Henry Homeyer: Defending against invasives

By Henry Homeyer
©2021 Telegraph Publishing LLC

Since ancient times, explorers have brought back seeds and plants from exotic lands. Some, like the apple, have been a boon to the citizens of their adoptive home. Others, like the notorious Japanese knotweed (a.k.a. “bamboo”) have been more headache than boon.

New England, with its cold climate, is blessed with a natural defense against some invasives: our winters. But many others have settled in and are taking over – or trying to. It is up to us, the gardeners, to be responsible. We need to learn what the problem plants are, and we need to get rid of any we have growing on our property.

Purple Loosestrife is beautiful but can take over a wetland, but will also grow in dry places if given a chance.

Invasive plants are those that reproduce rapidly and take over wild habitats, out-competing the plants that Mother Nature provided, stealing light, water and nutrients from less aggressive plants. By definition, they are alien species, plants that have come here from other countries. These plants are often very good-looking plants, but thugs.

Most invasives produce large numbers of seeds that are distributed by birds, by the wind, or by water. In most cases, invasives are also difficult to remove or eradicate once established, and have extensive root systems that preclude simply pulling them up.

Back home, in their country of origin, most invasives have predators – insects or diseases – that keep their numbers in check. They may have come inadvertently or been brought by well-intentioned people who thought they were pretty or had some use for them. Some, like burning bush, barberry and Norway maple, have been introduced and sold because they are essentially indestructible – and pretty.

‘Crimson King’ Norway maple look great, but competes with native maples in the forest.

For starters, you can learn to identify the prohibited species in your state, and eliminate them on your own land. Check with your local University Extension service to obtain a list for your state.

Getting rid of invasives, however, may not be easy for two reasons: you may like the invasive species, and may have planted it before you knew better. Secondly, it may not be easy to eliminate – even with the use of herbicides (which you probably don’t want to use anyhow).

The Norway maple, for example, is a lovely tree that grows fast and survives well even in urban areas. It will grow in sun or partial shade and is not bothered by road salt. If you have one that is shading your house, I can understand why you might be unwilling to cut it down.

If you are a city dweller, you may assume that since there are no forests nearby, it shouldn’t matter if you keep your Norway maple (or other invasive species). But it’s not just wind or birds that distribute seeds. Runoff can carry seeds to an outlet in a natural environment. Seed from your tree can end up in streams, rivers, ponds. Thus even city dwellers can make a difference, helping to control the propagation of this invasive tree by cutting down theirs.

There are several brands of weed wrenches that can help to pull small trees and shrubs.

To see if maple trees growing wild near you are Norway maples, do this simple test: snap off a leaf at its attachment point, and look at the stem. If it oozes a milky sap, it’s a Norway maple. The leaves also tend to be broader and larger than sugar or red maple leaves.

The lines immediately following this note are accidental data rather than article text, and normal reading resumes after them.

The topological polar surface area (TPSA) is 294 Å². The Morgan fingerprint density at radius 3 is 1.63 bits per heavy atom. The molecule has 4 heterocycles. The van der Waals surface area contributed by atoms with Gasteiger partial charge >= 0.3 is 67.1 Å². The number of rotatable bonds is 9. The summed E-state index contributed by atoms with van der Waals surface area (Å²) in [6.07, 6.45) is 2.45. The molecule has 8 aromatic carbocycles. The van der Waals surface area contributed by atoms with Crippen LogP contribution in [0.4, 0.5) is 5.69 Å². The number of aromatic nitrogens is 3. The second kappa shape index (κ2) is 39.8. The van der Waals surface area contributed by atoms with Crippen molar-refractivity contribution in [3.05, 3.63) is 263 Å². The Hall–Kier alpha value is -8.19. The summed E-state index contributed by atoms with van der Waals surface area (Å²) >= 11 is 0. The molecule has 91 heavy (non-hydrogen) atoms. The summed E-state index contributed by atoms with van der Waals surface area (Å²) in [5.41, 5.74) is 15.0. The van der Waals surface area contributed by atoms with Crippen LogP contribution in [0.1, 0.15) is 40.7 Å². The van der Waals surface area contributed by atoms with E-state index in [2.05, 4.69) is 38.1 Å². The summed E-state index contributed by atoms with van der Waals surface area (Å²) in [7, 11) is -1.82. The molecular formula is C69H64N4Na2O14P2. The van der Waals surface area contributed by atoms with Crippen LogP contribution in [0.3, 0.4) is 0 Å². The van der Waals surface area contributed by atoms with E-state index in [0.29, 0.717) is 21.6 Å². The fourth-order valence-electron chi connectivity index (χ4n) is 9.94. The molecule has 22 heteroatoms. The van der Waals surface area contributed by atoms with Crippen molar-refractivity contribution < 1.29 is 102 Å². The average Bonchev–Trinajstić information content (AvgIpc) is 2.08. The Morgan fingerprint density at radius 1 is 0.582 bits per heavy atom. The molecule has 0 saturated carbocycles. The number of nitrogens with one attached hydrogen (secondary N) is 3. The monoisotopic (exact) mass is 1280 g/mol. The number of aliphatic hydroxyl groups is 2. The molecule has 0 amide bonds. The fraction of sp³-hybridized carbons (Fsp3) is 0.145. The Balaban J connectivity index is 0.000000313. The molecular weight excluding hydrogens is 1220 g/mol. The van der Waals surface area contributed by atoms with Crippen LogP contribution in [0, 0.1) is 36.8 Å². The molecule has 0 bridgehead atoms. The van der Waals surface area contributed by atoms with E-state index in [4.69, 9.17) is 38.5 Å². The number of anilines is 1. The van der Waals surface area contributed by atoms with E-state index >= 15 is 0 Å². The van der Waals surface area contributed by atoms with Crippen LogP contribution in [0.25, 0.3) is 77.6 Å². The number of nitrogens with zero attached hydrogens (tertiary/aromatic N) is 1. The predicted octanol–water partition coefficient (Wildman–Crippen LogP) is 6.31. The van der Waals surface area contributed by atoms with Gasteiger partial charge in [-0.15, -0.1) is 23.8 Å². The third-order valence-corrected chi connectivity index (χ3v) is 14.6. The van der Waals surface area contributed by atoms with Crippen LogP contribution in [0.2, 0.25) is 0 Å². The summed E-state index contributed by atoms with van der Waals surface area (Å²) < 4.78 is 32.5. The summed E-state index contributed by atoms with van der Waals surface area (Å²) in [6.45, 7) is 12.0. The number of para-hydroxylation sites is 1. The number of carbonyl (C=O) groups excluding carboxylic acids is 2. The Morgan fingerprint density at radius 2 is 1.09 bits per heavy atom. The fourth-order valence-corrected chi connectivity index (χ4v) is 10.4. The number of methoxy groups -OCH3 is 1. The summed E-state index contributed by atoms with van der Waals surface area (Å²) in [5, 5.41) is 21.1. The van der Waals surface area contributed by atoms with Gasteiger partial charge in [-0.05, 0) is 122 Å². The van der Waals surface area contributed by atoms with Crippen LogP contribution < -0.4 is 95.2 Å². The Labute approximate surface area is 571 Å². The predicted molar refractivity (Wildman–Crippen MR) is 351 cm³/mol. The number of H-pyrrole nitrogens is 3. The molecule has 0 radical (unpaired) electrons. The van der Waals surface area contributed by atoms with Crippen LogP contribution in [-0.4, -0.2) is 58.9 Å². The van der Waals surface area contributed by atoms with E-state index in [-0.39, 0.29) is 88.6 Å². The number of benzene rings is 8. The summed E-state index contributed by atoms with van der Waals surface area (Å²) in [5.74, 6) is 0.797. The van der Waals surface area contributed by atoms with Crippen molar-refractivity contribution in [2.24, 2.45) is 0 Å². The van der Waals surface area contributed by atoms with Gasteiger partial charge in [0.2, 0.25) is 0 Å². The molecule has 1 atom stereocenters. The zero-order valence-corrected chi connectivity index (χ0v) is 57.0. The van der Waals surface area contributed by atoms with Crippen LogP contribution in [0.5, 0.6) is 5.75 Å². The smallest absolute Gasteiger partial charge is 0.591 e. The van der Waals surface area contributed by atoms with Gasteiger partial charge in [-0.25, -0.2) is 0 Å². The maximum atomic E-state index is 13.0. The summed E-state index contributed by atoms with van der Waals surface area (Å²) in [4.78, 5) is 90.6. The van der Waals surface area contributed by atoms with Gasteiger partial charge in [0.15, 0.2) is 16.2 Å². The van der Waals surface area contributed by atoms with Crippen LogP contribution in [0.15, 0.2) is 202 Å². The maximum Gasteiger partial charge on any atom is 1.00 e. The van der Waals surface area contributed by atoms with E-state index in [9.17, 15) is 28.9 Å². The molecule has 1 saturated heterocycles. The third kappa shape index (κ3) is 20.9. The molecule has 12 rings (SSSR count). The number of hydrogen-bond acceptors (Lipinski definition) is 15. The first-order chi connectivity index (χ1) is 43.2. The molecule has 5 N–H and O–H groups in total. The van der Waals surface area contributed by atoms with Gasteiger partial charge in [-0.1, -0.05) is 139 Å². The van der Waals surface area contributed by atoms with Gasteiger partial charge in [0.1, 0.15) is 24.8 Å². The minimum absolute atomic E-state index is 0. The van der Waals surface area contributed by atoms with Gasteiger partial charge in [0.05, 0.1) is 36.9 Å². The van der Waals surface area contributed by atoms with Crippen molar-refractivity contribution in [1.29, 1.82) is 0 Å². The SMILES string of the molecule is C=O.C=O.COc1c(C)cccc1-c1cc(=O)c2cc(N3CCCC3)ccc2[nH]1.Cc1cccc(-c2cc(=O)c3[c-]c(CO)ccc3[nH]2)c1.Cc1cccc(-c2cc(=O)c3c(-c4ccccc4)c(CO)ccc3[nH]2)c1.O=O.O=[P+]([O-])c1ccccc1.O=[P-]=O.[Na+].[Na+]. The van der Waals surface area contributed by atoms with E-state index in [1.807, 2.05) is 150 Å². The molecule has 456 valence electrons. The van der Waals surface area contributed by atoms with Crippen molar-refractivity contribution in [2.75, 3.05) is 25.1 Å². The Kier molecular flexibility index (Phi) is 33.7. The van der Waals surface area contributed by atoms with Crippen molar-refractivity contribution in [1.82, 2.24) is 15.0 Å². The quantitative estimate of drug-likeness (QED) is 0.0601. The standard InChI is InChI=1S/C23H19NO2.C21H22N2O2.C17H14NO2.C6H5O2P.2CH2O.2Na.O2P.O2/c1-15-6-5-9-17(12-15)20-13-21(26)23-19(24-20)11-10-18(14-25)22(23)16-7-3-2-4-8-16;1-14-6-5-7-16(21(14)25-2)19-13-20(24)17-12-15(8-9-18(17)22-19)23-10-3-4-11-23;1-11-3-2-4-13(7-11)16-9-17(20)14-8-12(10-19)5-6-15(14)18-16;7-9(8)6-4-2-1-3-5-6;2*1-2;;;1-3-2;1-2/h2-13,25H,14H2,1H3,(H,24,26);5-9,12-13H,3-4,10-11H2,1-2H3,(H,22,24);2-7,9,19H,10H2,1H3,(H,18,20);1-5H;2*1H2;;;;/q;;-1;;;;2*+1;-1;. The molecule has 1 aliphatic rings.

For organic gardeners, getting rid of invasives is not easy. For herbaceous weeds, think lawnmower. Once you have the stalks (and as much of the root mass as possible removed), plant grass seed. Mow it every week and the roots will not be get recharged. Stems will continue to grow for years, but if you mow it, you can win.

Digging the stump of an invasive shrub like barberry, bush honeysuckle or burning bush is a pain in the neck, but you probably can do it. Digging the stump of a large Norway maple is not practical. But there are folks with backhoes and stump grinders, and the expertise to do it.

If your woods are full of small seedlings of invasive trees or shrubs, you may wish to get a tool for pulling saplings called a weed wrench. This tool has a gripping mouth-like part, and a long handle to provide the leverage. A weed wrench of the proper size allows a 150 pound office worker to pull out shrubs and small trees that otherwise would not be possible to yank.

Why bother digging out invasives? You may decide to do it for the sake of your grandchildren, or for the environment. Even in states with good laws prohibiting the sale of invasive plants, no one can force you to cut down or pull out your invasive plants. But being a little selfish is OK, too. Think of all the great plants you can buy and plant if you get rid of those invasives. And think how wonderful it would be if wildflowers and native plants started flourishing in your woods.

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Filed Under: Community and Arts LifeHenry Homeyer's Notes from the Garden

About the Author: Henry Homeyer is a lifetime organic gardener living in Cornish Flat, N.H. He is the author of four gardening books including The Vermont Gardener's Companion. You may reach him by e-mail at henry.homeyer@comcast.net or by snail mail at PO Box 364, Cornish Flat, N.H. 03746. Please include a SASE if you wish an answer to a question by mail.

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  1. Liisa Kissel says:

    Thanks for this important piece Henry. A couple of additional resources:

    UVM Extension has an excellent website vtinvasives.org.

    This Saturday, Aug. 7, the Nature Museum at Grafton holds its VT Invasive Plant Species Management Workshop.